Siyanda Ndlovu
Digital Journalist
1 minute read
13 Jan 2021
12:34 pm

Covid-19 vaccine doesn’t have ‘666 beast mark’ – KZN MEC debunks conspiracy theories

Siyanda Ndlovu

Recently, aggrieved community members in Umlazi, KwaMashu, and Ntuzuma set fire to 5G towers, claiming that they were responsible for the spread of Covid-19 through radio waves.

KwaZulu-Natal health MEC, Nomagugu Simelane-Zulu. Picture: Berea Mail

KwaZulu-Natal health MEC Nomagugu Simelane-Zulu has urged people in the province to work with the government to help debunk myths around Covid-19 and its vaccines.

She also warned those spreading false information about the vaccine, saying they could be liable for prosecution.

Last Thursday, aggrieved community members in Umlazi, KwaMashu, and Ntuzuma set fire to the recently installed 5G masts.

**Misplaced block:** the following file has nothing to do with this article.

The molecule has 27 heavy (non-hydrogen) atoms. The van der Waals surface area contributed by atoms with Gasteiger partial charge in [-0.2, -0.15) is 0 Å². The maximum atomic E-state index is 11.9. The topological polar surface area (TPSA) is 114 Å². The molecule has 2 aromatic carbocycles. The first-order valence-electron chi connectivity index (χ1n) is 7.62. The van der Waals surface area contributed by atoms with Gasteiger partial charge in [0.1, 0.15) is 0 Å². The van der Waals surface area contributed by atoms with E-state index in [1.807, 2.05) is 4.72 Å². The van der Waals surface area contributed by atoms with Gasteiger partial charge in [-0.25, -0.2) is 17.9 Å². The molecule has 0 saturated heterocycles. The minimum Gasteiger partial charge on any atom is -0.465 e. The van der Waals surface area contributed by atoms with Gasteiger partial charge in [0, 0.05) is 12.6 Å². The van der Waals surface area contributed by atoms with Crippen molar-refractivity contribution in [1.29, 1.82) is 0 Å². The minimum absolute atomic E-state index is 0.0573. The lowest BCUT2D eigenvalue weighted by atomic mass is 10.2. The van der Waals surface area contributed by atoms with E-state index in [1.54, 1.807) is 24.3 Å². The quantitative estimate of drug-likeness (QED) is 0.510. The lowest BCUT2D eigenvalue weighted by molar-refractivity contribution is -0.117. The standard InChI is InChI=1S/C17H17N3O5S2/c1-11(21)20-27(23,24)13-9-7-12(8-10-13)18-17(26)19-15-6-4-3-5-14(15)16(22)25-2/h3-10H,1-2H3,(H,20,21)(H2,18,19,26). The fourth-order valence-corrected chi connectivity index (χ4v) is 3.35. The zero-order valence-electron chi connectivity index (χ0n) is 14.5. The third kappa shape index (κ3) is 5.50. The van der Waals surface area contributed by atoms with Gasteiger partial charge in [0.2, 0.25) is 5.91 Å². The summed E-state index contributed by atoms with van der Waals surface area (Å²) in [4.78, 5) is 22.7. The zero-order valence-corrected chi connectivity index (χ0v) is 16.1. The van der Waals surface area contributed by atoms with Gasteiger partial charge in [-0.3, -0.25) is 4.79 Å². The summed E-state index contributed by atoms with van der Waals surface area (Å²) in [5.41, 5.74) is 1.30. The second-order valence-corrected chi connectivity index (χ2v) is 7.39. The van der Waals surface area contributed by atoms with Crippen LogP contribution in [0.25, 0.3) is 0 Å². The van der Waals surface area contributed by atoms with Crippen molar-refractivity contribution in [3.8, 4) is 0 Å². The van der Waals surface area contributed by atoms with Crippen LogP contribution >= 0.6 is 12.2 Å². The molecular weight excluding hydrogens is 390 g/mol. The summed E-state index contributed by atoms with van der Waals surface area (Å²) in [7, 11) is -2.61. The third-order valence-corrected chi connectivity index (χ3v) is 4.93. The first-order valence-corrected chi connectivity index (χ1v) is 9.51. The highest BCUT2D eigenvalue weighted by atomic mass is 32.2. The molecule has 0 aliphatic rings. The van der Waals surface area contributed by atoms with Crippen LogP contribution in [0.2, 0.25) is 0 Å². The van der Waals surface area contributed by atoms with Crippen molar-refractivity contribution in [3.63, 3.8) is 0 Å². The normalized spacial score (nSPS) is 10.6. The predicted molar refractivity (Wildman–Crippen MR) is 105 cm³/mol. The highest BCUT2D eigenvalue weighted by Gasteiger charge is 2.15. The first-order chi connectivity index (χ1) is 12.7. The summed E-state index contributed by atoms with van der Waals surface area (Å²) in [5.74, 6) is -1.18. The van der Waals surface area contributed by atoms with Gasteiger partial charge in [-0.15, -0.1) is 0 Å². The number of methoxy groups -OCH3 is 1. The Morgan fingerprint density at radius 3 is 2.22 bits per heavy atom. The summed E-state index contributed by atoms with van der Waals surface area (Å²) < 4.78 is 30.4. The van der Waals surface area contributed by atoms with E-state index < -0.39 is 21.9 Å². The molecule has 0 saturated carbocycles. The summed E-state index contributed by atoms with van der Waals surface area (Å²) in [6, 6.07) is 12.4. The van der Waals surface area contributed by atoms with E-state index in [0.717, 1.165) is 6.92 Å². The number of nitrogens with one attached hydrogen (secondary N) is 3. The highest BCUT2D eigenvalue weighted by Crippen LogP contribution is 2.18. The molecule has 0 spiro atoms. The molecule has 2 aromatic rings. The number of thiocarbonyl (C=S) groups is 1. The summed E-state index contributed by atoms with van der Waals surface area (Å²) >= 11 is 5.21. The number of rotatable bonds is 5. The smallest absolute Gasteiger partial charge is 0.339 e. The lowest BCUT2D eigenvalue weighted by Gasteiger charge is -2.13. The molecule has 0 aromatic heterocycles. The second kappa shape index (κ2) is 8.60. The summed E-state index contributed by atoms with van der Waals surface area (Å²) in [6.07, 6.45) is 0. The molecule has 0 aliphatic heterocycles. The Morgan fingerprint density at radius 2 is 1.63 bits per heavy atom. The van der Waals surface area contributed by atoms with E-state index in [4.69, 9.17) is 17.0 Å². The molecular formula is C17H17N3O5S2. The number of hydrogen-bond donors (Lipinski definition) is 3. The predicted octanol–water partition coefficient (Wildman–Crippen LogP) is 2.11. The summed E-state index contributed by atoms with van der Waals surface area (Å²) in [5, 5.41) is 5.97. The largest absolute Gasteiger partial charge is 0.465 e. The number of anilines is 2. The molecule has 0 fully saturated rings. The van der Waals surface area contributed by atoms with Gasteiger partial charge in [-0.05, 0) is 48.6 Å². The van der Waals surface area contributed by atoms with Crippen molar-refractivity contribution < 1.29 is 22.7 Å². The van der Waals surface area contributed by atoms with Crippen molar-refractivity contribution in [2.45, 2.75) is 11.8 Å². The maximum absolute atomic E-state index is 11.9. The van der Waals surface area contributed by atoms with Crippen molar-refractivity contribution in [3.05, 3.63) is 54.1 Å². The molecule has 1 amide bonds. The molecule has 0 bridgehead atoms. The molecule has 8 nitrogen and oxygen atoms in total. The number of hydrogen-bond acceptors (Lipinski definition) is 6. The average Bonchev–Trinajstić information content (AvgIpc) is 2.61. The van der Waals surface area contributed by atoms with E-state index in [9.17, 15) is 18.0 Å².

This resulted in multi-million rand damages to telecommunication infrastructure and massive disruption of communication services.

These acts were reportedly driven by conspiracy theories claiming that the 5G network towers were responsible for the spread of the virus through radio waves.

ALSO READ: Minister, KZN premier condemn torching of 5G towers

Simelane-Zulu said they were working with the community, religious, and traditional leaders to counter the spread of false information.

“[The] vaccine represents the best hope to save lives. It represents the simplest and most effective way to save lives and the government is committed to saving,” said Simelane Zulu.

“Even in countries where there are no 5G networks, the virus is still spreading.”

Simelane-Zulu also assured people that the vaccine did not have the “666 beast mark” around it, adding that the vaccine was not linked or connected to any religion.

She urged people to verify all information before distributing it.

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